Rocket Push!

My ten month old is a little rocket. A few weeks ago he took his first steps and now he is scooting about the house with his wheelbarrow walker and woe if you get in his way. It is amazing to see how he is exponentially developing these days. He loves to play with cars and imitates their sounds and is engrossed in puzzles. He also loves to make sounds with his finger by flapping his lower lip. His drive is in part forced by the enigmatic personality of his elder brother and M's competition to slice some of this attention unto himself.

His elder brother meanwhile, has discovered the joys of toilet humour and laughs about poop with his best bud, who is also potty trained and two and a half, for a solid part of the day. The consequence of this newfound humour has been an inordinate amount of toy defecation and I've had numerous stuffed animals and toy cars poop over me to their unbridled amusement.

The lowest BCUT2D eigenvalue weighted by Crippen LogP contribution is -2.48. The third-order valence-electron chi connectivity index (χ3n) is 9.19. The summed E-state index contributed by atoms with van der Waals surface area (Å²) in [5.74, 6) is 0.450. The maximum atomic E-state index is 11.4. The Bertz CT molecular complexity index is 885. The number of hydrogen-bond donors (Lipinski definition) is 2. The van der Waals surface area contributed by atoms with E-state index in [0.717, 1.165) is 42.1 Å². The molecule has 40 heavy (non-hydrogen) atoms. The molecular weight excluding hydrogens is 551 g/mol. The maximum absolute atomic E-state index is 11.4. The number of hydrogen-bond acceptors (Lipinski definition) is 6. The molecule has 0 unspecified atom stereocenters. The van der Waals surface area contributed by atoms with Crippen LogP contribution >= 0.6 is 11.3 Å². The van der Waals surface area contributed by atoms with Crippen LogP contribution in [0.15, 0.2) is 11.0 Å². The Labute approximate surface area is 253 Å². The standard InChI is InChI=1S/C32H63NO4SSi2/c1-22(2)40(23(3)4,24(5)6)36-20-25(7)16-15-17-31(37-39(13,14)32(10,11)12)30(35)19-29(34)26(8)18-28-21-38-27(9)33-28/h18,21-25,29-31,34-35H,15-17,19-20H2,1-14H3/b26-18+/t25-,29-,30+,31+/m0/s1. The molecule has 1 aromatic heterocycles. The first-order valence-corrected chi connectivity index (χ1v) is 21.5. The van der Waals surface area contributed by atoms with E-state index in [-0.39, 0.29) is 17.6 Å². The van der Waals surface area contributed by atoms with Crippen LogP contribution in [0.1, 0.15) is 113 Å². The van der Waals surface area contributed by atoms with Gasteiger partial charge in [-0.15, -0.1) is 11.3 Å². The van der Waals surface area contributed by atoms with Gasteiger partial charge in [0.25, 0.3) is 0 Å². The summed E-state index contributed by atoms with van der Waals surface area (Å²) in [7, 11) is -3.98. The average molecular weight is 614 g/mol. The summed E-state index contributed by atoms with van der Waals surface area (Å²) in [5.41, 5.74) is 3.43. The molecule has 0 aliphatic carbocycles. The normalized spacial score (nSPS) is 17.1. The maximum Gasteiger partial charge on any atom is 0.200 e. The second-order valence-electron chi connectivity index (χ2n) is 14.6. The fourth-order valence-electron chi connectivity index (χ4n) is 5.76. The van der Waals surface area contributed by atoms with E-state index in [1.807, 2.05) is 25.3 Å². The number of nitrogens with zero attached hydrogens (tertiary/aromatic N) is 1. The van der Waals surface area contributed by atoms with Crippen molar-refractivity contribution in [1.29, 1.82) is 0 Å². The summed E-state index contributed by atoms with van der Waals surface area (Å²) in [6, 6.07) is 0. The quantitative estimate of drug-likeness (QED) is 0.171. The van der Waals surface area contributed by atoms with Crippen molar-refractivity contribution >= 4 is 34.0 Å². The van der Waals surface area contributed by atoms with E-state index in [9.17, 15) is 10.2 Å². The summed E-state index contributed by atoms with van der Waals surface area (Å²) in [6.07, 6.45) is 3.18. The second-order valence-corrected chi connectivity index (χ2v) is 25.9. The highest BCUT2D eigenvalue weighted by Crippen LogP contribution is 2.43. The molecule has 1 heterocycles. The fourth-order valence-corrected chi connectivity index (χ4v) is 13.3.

For me, however, poop is no laughing matter. Particularly since I usually have to deal with a deluge of defecation from one of my sons before I've even had my morning coffee. The other day I changed infant M on our living room carpet after a poop and possibly offended by this slight he decided to show our carpet some untoward affection and I was anxiously googling "cleaning poop from carpet" in the next moment.

Do rockets poop out fire? Hmmmm....

The other day, I was pushing L on the swing and he asked for his usual "rocket push" where I launch him to the moon (he is either not desirous of going farther or believes the moon is farther than any other celestial object as my calls to launch him to other planets and even galaxies have been met with a disparaging eyebrow raise and a virulent shake of the head) and he cried out in glee, "I have fire out my butt!" which attracted the attention of our fellow play-grounders.